Do they know it’s Krampus?

Every child knows the name of Santa Claus, the man in the red suit who provides them with gifts and cheer or gives coal for the those who have not behaved. However, Santa didn’t always hand out punishments. That was reserved for the other magical being he worked with, Krampus.


Nicholas and Krampus from an newspaper from Austria in 1896


Much like many characters in literature, including creatures such as Dwarves and Elves, history about supernatural beings is diverse and surprising. This includes Krampus, as according to his Pagan origins he is known as the son of the goddess Hel, ruler of the underworld. Also making him the grandson of Loki, God of mischief and destruction.

In terms of appearance, he has been described as having a long tongue, horns, a tail, fangs and hooves. He wears chains and bells to announce his arrival and carried whips, rods and basket on his back.

Mirthful and violent, he beats children with the rods and whips to teach them the consequences of misbehaviour. And for the children who have committed more serious actions, he puts them into sacks and carries them within his basket, where the children would eventually end up in the underworld and suffer at the hands of demons.


Saint Nicholas and Krampus from the 1900’s


Gradually tales of Krampus solidified within Germany and Austria, where Krampus would work alongside Saint Nicholas during the Christmas period. On December 5th – 6th, Saint Nicholas would come to both countries and deliver treats to good children who had behaved. Krampus would also come and deliver coal to those who hadn’t, followed by punishing them for their misdeeds and beating them up.

Due to his violent ways, Krampus was banned and isolated from the Yuletide season by the Catholic church during the 1920’s in Germany and Austria, which led to Christmas time focusing only on Saint Nicholas.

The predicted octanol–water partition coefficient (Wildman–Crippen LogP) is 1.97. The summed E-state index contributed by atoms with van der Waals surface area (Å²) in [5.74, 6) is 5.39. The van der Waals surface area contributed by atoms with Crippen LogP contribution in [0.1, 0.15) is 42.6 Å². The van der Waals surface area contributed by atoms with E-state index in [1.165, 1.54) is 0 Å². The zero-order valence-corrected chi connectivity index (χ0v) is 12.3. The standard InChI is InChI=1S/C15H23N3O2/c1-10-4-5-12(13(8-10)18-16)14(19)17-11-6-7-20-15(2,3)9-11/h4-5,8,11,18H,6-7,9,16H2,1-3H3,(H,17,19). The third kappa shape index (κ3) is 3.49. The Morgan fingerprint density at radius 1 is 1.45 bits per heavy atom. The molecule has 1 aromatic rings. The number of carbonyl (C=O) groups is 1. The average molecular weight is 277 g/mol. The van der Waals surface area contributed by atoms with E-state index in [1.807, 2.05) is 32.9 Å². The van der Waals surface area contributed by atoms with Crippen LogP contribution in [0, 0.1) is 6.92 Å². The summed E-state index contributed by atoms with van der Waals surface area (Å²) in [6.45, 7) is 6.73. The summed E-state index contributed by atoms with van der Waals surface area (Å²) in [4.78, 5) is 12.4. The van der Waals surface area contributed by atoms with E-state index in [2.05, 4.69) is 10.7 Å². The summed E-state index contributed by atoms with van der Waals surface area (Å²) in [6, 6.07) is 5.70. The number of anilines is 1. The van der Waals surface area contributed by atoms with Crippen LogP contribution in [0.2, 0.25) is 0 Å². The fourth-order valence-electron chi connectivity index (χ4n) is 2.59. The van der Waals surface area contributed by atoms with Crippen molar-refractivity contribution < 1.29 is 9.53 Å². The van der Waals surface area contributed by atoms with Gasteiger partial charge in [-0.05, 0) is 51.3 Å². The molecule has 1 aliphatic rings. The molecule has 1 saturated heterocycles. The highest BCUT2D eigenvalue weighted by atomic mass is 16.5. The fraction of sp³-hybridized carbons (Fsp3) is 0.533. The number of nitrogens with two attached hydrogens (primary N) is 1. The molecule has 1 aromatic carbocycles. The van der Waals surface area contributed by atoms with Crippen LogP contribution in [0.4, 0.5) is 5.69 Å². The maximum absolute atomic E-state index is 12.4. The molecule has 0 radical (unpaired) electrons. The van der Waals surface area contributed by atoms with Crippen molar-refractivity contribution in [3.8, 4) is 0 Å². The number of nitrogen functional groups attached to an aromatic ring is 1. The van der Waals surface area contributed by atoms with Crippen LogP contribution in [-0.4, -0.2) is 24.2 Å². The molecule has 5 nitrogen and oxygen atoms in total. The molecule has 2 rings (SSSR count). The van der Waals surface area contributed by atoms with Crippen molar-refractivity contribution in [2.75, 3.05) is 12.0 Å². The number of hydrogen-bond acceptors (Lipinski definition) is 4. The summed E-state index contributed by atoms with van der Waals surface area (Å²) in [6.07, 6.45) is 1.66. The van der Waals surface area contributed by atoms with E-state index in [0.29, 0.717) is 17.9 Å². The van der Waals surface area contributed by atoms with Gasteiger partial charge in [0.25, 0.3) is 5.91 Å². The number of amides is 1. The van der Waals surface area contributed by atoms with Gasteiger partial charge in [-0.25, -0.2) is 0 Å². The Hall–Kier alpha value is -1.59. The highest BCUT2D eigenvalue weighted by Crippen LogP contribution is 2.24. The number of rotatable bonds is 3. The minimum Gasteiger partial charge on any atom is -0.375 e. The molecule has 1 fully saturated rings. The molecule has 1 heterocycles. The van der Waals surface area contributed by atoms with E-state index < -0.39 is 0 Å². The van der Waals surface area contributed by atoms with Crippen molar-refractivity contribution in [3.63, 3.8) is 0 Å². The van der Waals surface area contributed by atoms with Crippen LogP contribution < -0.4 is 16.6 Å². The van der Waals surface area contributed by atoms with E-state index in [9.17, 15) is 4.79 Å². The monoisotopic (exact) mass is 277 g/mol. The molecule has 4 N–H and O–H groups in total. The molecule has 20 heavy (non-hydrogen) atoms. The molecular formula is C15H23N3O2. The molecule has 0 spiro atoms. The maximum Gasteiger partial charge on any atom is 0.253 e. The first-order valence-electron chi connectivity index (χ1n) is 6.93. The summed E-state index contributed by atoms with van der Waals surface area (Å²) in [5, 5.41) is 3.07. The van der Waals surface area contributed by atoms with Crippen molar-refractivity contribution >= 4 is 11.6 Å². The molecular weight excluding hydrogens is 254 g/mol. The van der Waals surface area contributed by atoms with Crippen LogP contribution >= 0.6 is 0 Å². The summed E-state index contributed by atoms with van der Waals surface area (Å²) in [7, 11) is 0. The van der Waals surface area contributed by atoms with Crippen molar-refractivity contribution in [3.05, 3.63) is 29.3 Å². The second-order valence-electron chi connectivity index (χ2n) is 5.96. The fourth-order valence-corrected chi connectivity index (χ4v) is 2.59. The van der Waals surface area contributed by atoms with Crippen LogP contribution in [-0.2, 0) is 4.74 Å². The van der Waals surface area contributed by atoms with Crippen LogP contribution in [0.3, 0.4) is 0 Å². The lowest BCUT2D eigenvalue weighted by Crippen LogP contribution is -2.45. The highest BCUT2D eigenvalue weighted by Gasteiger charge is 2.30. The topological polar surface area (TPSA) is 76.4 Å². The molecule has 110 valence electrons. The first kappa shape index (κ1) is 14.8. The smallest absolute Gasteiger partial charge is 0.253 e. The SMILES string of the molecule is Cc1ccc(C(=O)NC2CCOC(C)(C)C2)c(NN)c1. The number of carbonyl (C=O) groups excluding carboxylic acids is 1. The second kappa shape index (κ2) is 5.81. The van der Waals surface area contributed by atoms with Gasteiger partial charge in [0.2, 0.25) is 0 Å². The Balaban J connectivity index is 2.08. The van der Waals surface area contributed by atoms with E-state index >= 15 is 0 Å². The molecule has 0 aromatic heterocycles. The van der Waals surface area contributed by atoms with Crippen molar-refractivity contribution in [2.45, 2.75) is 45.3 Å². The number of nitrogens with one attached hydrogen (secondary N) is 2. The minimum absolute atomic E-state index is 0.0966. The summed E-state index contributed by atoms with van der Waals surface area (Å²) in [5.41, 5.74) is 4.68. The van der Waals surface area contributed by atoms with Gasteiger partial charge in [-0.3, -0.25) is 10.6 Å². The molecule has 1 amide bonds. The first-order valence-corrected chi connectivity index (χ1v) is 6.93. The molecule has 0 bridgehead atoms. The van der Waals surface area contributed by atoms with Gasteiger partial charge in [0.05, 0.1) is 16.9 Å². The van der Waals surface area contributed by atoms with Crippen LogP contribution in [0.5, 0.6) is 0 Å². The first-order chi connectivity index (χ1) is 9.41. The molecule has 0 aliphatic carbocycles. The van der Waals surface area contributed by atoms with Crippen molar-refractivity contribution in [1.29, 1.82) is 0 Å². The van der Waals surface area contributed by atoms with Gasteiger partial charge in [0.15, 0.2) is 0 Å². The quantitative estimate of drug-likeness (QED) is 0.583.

However, many were still aware of Krampus and continued to celebrate despite the efforts to erase his presence towards the public. Something that was in itself reminiscent of the mischievous actions that the winter time being had influenced onto these people. During the 1960s, suppression of Krampus had stopped and people were once again free to celebrate him without judgement.

In America and Austria, Krampuslauf is annually held to honour Krampus. Where people dress as the mythological being and terrorise others who attend, hitting and scaring those they cross paths with, wearing bells to warn people of the costumed folks approach.

Krampus both in the past and present has been treated similar to that of a ghost story at Christmas or as a warning of a lurking beast. This in turn makes many fascinated with him, the allure of his tale and character allowing people to be reminded that consequences for ill will always occur. Like many myths or legends, Krampus carries a morale tale to behave well towards others, for if not a punishment will follow.

An appropriate opposition to Saint Nicholas who brings joy to all, Krampus brings both fear and respect towards those who learn of him. As while the festive season is a time of celebration, it is also a time for reflecting on your personal values and acknowledging your own pitfalls.